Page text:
The Torchbearer Speaks: Patricia Smith's Incendiary Art
review by Kathryn de Lancellotti
The photograph in Jet magazine from Sept. 15, 1955 of Emmett Till’s mother staring gravely at her son’s mutilated face in an open casket forced the world to witness the reality of racism in America. In a country where “the sound of weeping is a prelude to sleep,” Patricia Smith’s Incendiary Art is a torch that illuminates injustice—a narrative of poetic elegance and form that invites the reader into the art of truth, of the implications of the black experience, and of American bodies—what it means to be a black man, or his mother, or daughter. Smith speaks to our vile history, and points to a present as gruesome as our past. She sews together stories of Emmett Till, modern police killings, men killing their daughters out of desperation, conversations between mothers waiting to visit with their sons in prison, and mothers mourning too many murdered.
Smith tells stories in parallel realities, creating situations or circumstances where things could have been different for fourteen-year-old Emmett Till, small snapshots that would have saved the boy’s life and/or altered history. She titles them “Emmett Till: Choose Your Own Adventure” and prefaces them with lines like “turn to page 128 if Emmett Till never set foot in that damned store,” then starts the poem with a kid running by the store instead of being “wooed by chewing gum/ and peppermints. The steamy shop’s a bore/ ‘cause they’ve got better suckers where he’s from.” Smith imagines a world where all children have access to life’s sweetness, and from a grieving heart she dreams up better endings.
The poem “That Chile in That Casket,” referring to the Jet magazine photo, is about black families keeping the infamous photo in their homes as a reminder of what happens to their kind. Daddy would shake his head and mumble, “this is why you got to act/right ‘round white folk,” and whisper, “Lord they kill that chile more than one time.” The poem ends with the speaker looking at the photo and realizing that there aren’t any photos of her in the house which meant she “sparked no moral,” and that she was alive. Smith invites readers into her own story as well as the stories of others in the hope that we might better understand the haunting effects racism has on individuals and families—where living in fear for one’s life is a part of the American experience.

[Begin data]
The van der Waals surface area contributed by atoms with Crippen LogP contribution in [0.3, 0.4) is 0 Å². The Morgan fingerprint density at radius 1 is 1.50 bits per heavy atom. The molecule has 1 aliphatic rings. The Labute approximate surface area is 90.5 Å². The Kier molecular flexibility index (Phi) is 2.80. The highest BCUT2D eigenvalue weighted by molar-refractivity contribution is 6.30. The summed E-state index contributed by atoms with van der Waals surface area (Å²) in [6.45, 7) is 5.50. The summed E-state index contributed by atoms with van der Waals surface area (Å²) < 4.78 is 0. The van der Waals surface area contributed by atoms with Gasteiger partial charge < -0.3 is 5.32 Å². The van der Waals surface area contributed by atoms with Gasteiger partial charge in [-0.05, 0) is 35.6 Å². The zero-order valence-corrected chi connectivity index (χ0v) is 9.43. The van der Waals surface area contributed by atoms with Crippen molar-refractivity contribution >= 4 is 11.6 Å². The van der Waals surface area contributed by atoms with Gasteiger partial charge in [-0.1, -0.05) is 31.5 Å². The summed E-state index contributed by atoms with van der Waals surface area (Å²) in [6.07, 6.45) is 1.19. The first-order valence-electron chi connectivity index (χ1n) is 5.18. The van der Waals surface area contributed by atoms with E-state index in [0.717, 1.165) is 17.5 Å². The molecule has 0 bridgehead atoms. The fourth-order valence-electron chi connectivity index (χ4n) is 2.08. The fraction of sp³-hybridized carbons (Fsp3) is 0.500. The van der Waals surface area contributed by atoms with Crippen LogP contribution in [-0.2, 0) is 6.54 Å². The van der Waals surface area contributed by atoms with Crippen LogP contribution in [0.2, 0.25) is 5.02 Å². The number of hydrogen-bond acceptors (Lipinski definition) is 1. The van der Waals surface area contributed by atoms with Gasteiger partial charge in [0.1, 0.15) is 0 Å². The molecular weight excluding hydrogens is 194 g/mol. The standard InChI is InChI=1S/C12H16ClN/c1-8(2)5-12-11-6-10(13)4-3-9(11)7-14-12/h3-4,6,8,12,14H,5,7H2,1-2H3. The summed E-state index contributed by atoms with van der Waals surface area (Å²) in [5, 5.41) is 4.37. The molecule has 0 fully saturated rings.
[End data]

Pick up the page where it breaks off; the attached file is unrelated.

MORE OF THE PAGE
The various forms and meter Smith employs in her work creates a sense of urgency for the stories. They are often written in syllabics, and with assonance, consonance, and rhyme, all working together to move the poems quickly and with force. The multiple forms she employs such as prose, villanelle, sonnet, and sestina become the containers for the wildfire that is her poetry as it burns through the page with heat and velocity. There’s a tension between the controlled forms she writes in and the explosive content. This tension creates restraint and authority over the syntax and the sound, so readers sense that the poems are tightly controlled by Smith as they erupt with the violent and horrific truths of structural racism.
Smith’s ability to bring the reader into the sorrow of her characters is a testament to her capacity for empathy. In the poem “For the Mothers of The Lost,” the speaker aches with the mothers lamenting their children’s futures. With the daughters who are “out of dollars, out of time.” With sons who are “just seeking ways to be erased,” who say to the police, “please, I’m tired. Help me fall down.” With the men who leave their daughters with their mothers, or murder them out of rage. Smith has a way of shining light into the darkness with a necessary and timely tongue of fire, challenging readers to open their eyes and face the truth. In the final poem, “Incendiary Art: The Body,” she writes, “Today, one said I sure would/like to burn a black man alive. So, Yep…” The work isn’t over, and I get the sense that Patricia Smith will continue to carry the torch and raise fire until every heart is roused, and every injustice illuminated.
Kathryn de Lancellotti is currently completing her MFA in Poetry at Sierra Nevada College. She has a degree in Literature with a Creative Writing concentration from University of California Santa Cruz and is a former recipient of the Cowell Press Poetry Prize and the George Hitchcock Memorial Poetry Prize. Her poems have appeared in Chicago Quarterly Press Review, Catamaran Literary Reader, Porter Gulch Review, Rabbid Oak, Red Wheelbarrow and others. Kathryn resides in Cayucos, California with her son, Jade.